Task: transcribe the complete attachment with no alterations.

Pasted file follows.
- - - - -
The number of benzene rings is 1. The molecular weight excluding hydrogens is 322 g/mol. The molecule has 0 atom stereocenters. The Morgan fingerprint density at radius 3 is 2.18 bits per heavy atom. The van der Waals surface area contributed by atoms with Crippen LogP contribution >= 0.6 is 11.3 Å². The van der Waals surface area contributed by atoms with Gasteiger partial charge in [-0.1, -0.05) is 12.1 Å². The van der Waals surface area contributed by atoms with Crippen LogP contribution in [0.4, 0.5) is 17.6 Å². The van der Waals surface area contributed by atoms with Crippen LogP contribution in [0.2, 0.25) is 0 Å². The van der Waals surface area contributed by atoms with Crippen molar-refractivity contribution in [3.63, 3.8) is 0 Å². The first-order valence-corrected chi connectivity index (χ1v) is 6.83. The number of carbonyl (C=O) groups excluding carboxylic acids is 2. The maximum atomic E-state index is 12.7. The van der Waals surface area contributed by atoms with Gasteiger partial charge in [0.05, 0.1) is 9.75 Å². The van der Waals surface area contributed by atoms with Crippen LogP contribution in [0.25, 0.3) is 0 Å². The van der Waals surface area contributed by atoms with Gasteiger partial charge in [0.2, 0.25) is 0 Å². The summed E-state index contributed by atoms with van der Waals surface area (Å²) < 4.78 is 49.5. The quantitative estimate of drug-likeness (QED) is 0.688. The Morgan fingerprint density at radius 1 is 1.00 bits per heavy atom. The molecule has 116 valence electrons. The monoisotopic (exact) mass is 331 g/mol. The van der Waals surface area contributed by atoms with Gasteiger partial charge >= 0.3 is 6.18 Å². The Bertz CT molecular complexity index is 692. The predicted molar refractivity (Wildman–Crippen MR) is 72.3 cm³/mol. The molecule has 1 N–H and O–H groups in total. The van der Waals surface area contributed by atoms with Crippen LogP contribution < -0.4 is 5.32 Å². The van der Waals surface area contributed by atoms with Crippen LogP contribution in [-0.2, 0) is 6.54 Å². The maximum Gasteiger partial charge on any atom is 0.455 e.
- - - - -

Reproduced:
The number of benzene rings is 1. The molecular weight excluding hydrogens is 322 g/mol. The molecule has 0 atom stereocenters. The Morgan fingerprint density at radius 3 is 2.18 bits per heavy atom. The van der Waals surface area contributed by atoms with Crippen LogP contribution >= 0.6 is 11.3 Å². The van der Waals surface area contributed by atoms with Gasteiger partial charge in [-0.1, -0.05) is 12.1 Å². The van der Waals surface area contributed by atoms with Crippen LogP contribution in [0.4, 0.5) is 17.6 Å². The van der Waals surface area contributed by atoms with Crippen LogP contribution in [0.2, 0.25) is 0 Å². The van der Waals surface area contributed by atoms with Crippen molar-refractivity contribution in [3.63, 3.8) is 0 Å². The first-order valence-corrected chi connectivity index (χ1v) is 6.83. The number of carbonyl (C=O) groups excluding carboxylic acids is 2. The maximum atomic E-state index is 12.7. The van der Waals surface area contributed by atoms with Gasteiger partial charge in [0.05, 0.1) is 9.75 Å². The van der Waals surface area contributed by atoms with Crippen LogP contribution in [0.25, 0.3) is 0 Å². The van der Waals surface area contributed by atoms with Gasteiger partial charge in [0.2, 0.25) is 0 Å². The summed E-state index contributed by atoms with van der Waals surface area (Å²) < 4.78 is 49.5. The quantitative estimate of drug-likeness (QED) is 0.688. The Morgan fingerprint density at radius 1 is 1.00 bits per heavy atom. The molecule has 116 valence electrons. The monoisotopic (exact) mass is 331 g/mol. The van der Waals surface area contributed by atoms with Gasteiger partial charge >= 0.3 is 6.18 Å². The Bertz CT molecular complexity index is 692. The predicted molar refractivity (Wildman–Crippen MR) is 72.3 cm³/mol. The molecule has 1 N–H and O–H groups in total. The van der Waals surface area contributed by atoms with Crippen LogP contribution < -0.4 is 5.32 Å². The van der Waals surface area contributed by atoms with Crippen LogP contribution in [-0.2, 0) is 6.54 Å². The maximum Gasteiger partial charge on any atom is 0.455 e.